The Department for Digital, Culture, Media and Sport (DCMS) has today published a report that sets out measures to help ensure the consumer Internet of Things (IoT) is secure by design.
techUK welcomes the report as an important development in the maturity of the IoT sector. We have long cited trust issues, of which security is one of the primary drivers, as a stumbling block in the adoption of IoT. The approach taken by Government strikes the right balance between driving the adoption of better security, whilst continuing to accommodate innovation and development in the IoT.
The report, which techUK has been engaged in since the project's inception, rightfully recognises the transformational impact that IoT will and is having on consumers' lives. But it also recognises that cyber security has too often been an afterthought in the development and sale of consumer IoT devices. DCMS identifies two risks that develop as a result of poor practices:
- Consumer security, privacy and safety is being undermined by the vulnerability of individual devices
- The wider economy faces an increasing threat of large scale cyber attacks launched from large volumes of insecure IoT devices
DCMS engaged a range of stakeholders including the National Cyber Security Centre, industry, academia, retailers and consumer groups as it sought to address these risks. At the heart of the report is a Code of Practice aimed at device manufacturers, service providers, developers and retailers. These focus on best practice such as no devices or services to be provided with a default password, implementing a vulnerability disclosure policy and providing ongoing software support.
DCMS will be consulting on the Code of Practice, with a final version to be published in the summer, with further work also underway on a potential labelling scheme for consumers.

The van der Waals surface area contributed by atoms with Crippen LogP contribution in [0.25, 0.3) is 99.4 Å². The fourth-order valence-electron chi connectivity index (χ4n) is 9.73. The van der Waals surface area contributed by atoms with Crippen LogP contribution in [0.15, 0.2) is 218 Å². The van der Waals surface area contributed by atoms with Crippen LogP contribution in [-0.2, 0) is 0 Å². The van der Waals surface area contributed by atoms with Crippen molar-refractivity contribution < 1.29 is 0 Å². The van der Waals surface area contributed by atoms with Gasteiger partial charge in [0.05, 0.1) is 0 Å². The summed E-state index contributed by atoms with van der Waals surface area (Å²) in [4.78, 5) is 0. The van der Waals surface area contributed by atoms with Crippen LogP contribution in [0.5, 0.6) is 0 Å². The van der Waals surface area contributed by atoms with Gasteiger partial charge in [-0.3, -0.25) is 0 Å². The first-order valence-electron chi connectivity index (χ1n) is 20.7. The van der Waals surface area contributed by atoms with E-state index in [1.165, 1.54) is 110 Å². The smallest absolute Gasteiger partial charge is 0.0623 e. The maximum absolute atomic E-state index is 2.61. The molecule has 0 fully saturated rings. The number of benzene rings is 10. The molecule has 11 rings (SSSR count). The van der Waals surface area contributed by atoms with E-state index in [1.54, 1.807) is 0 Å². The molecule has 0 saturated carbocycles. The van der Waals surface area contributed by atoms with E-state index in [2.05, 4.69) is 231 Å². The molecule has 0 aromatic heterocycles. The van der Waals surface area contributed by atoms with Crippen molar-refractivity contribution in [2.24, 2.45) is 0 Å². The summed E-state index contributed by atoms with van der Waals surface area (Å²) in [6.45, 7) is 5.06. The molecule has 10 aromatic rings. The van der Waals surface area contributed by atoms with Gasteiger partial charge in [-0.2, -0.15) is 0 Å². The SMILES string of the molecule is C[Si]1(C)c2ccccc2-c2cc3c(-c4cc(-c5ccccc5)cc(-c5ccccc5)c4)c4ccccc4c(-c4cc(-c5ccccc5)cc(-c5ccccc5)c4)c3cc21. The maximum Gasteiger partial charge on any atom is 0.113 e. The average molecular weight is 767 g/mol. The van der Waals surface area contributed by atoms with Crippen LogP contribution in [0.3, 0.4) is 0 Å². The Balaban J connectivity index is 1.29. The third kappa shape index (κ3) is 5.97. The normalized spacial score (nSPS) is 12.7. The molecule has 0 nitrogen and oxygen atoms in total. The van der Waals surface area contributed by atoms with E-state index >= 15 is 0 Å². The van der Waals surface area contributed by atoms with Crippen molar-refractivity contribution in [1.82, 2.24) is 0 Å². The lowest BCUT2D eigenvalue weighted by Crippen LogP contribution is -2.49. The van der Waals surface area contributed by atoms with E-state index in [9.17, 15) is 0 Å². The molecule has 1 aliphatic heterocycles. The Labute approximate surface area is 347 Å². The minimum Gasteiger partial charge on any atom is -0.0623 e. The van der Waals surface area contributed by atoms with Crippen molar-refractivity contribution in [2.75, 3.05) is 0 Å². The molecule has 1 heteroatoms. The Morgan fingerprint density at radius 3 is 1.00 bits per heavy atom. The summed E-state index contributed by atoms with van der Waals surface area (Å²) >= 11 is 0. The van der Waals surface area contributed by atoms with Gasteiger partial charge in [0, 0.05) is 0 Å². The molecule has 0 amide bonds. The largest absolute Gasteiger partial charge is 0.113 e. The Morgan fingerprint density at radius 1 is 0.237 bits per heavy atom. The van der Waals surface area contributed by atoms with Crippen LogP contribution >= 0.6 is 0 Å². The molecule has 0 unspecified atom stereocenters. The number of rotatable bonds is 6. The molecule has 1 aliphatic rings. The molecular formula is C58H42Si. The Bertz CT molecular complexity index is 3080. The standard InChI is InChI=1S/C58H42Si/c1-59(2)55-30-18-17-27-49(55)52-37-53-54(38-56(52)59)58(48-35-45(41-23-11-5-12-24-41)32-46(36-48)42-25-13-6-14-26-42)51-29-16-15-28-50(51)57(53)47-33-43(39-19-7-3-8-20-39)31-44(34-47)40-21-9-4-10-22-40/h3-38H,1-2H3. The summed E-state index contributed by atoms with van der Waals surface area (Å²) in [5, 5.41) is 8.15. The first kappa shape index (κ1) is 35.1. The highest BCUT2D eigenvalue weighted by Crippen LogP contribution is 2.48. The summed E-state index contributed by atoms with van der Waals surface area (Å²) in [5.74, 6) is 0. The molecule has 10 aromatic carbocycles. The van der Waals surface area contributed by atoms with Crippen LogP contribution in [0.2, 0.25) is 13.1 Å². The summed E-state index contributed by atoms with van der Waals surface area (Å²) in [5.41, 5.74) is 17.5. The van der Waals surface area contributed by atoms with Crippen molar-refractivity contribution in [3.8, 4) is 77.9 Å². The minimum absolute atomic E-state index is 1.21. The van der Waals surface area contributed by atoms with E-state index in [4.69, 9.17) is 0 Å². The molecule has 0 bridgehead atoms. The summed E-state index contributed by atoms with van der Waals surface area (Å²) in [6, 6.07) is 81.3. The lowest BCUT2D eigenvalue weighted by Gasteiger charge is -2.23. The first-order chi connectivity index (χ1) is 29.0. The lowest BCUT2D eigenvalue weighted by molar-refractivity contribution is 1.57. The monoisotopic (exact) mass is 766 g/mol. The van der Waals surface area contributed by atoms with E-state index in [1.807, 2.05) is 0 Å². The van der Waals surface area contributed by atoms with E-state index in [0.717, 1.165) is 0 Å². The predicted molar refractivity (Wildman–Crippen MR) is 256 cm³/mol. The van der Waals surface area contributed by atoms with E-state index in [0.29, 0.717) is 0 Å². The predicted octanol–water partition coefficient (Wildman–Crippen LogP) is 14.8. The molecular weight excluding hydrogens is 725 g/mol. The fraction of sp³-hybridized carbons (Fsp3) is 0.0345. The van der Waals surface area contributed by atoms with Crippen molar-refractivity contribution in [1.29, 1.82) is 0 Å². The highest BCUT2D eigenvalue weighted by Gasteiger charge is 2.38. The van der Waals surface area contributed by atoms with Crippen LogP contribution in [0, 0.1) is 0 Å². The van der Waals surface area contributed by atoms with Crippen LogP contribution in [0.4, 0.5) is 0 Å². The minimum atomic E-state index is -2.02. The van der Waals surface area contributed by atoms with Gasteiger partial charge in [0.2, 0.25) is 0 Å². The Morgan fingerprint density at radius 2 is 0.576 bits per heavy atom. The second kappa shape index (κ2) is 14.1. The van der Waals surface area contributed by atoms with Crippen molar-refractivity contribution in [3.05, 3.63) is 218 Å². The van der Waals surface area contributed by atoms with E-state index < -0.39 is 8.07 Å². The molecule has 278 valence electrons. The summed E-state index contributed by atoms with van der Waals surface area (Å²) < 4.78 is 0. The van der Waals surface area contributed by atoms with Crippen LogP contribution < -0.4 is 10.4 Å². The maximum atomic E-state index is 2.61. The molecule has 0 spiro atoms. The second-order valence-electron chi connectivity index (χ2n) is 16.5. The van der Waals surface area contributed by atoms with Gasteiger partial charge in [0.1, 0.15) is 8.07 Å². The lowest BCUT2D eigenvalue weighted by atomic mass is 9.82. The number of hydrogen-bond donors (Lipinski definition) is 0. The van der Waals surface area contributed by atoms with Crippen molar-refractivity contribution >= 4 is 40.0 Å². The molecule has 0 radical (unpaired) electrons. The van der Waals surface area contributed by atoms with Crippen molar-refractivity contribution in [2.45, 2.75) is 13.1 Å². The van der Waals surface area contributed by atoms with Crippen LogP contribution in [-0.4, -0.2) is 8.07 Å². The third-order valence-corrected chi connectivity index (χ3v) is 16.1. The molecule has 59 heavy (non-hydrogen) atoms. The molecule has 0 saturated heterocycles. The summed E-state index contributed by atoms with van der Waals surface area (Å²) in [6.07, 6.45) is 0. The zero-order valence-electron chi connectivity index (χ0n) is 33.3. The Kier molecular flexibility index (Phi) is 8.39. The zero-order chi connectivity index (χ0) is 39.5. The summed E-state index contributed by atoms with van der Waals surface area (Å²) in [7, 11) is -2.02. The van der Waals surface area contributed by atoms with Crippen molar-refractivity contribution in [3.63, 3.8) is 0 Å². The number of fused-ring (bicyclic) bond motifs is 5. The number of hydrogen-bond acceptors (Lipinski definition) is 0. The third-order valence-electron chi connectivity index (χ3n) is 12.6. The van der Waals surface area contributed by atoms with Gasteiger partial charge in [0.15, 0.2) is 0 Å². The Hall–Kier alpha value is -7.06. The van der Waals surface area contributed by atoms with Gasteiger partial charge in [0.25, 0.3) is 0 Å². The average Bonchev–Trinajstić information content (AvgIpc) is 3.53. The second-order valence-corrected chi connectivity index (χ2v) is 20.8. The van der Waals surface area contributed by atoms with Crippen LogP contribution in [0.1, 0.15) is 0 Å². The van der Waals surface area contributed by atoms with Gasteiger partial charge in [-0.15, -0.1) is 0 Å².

Julian David, CEO of techUK said "The opportunities created by the Internet of Things are now becoming clear. It offers consumers and citizens greater empowerment and control over their lifestyles, from managing energy consumption at home to having peace of mind that a frail relative is going about their normal routine.
However, these opportunities also bring risk and it is important that the IoT market now matures in a sensible and productive way, with security embedded at the design stage. This project is the start of that maturity. Industry has been keen to engage in the review and demonstrate what is best practice. It is important that companies throughout the supply chain now adopt and build on this Code of Practice to build the trust required to drive widespread take-up of the IoT."
techUK is publishing a series of guest blogs as part of today's response:
Stephen Pattison, ARM, on the issue of trust and IoT adoption
Gordon Morrison, Vice-Chair of techUK's Cyber Group, on what happens next
Sean Gulliford, Gemserv, on the impact of GDPR on IoT Cyber-security
Alexandra Deschamps-Sonsino, Design Swarm, the prospects for an #IoTMark
techUK has been engaging with the project for nearly a year as part of the project's External Advisory Group. If you are interested in participating in our work on consumer facing IoT please contact: